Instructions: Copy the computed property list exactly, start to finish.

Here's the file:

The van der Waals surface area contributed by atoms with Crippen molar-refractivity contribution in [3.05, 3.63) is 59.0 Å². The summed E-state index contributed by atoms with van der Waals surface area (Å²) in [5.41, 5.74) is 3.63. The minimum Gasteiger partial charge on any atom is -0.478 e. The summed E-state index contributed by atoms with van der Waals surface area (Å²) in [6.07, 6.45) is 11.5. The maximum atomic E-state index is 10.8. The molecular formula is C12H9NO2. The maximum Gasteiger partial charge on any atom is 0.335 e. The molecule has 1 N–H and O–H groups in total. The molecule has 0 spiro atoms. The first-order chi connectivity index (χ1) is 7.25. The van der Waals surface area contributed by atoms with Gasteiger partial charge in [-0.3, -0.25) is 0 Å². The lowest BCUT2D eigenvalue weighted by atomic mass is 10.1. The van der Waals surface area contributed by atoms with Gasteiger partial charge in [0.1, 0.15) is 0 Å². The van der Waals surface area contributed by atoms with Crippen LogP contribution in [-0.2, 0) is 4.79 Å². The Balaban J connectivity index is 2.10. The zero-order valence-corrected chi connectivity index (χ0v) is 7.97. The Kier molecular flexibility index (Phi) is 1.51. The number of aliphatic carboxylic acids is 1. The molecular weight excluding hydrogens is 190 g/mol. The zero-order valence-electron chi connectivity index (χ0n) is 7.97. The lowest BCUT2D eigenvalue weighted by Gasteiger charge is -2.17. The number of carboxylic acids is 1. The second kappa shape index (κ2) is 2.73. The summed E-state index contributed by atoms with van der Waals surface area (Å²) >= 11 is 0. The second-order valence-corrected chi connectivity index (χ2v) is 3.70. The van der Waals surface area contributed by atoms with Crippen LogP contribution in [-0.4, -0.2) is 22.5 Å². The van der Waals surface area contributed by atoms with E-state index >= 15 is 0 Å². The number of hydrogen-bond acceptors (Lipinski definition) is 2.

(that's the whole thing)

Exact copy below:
The van der Waals surface area contributed by atoms with Crippen molar-refractivity contribution in [3.05, 3.63) is 59.0 Å². The summed E-state index contributed by atoms with van der Waals surface area (Å²) in [5.41, 5.74) is 3.63. The minimum Gasteiger partial charge on any atom is -0.478 e. The summed E-state index contributed by atoms with van der Waals surface area (Å²) in [6.07, 6.45) is 11.5. The maximum atomic E-state index is 10.8. The molecular formula is C12H9NO2. The maximum Gasteiger partial charge on any atom is 0.335 e. The molecule has 1 N–H and O–H groups in total. The molecule has 0 spiro atoms. The first-order chi connectivity index (χ1) is 7.25. The van der Waals surface area contributed by atoms with Gasteiger partial charge in [-0.3, -0.25) is 0 Å². The lowest BCUT2D eigenvalue weighted by atomic mass is 10.1. The van der Waals surface area contributed by atoms with Gasteiger partial charge in [0.1, 0.15) is 0 Å². The van der Waals surface area contributed by atoms with Crippen LogP contribution in [-0.2, 0) is 4.79 Å². The Balaban J connectivity index is 2.10. The zero-order valence-corrected chi connectivity index (χ0v) is 7.97. The Kier molecular flexibility index (Phi) is 1.51. The number of aliphatic carboxylic acids is 1. The molecular weight excluding hydrogens is 190 g/mol. The zero-order valence-electron chi connectivity index (χ0n) is 7.97. The lowest BCUT2D eigenvalue weighted by Gasteiger charge is -2.17. The number of carboxylic acids is 1. The second kappa shape index (κ2) is 2.73. The summed E-state index contributed by atoms with van der Waals surface area (Å²) >= 11 is 0. The second-order valence-corrected chi connectivity index (χ2v) is 3.70. The van der Waals surface area contributed by atoms with Crippen LogP contribution in [-0.4, -0.2) is 22.5 Å². The van der Waals surface area contributed by atoms with E-state index >= 15 is 0 Å². The number of hydrogen-bond acceptors (Lipinski definition) is 2.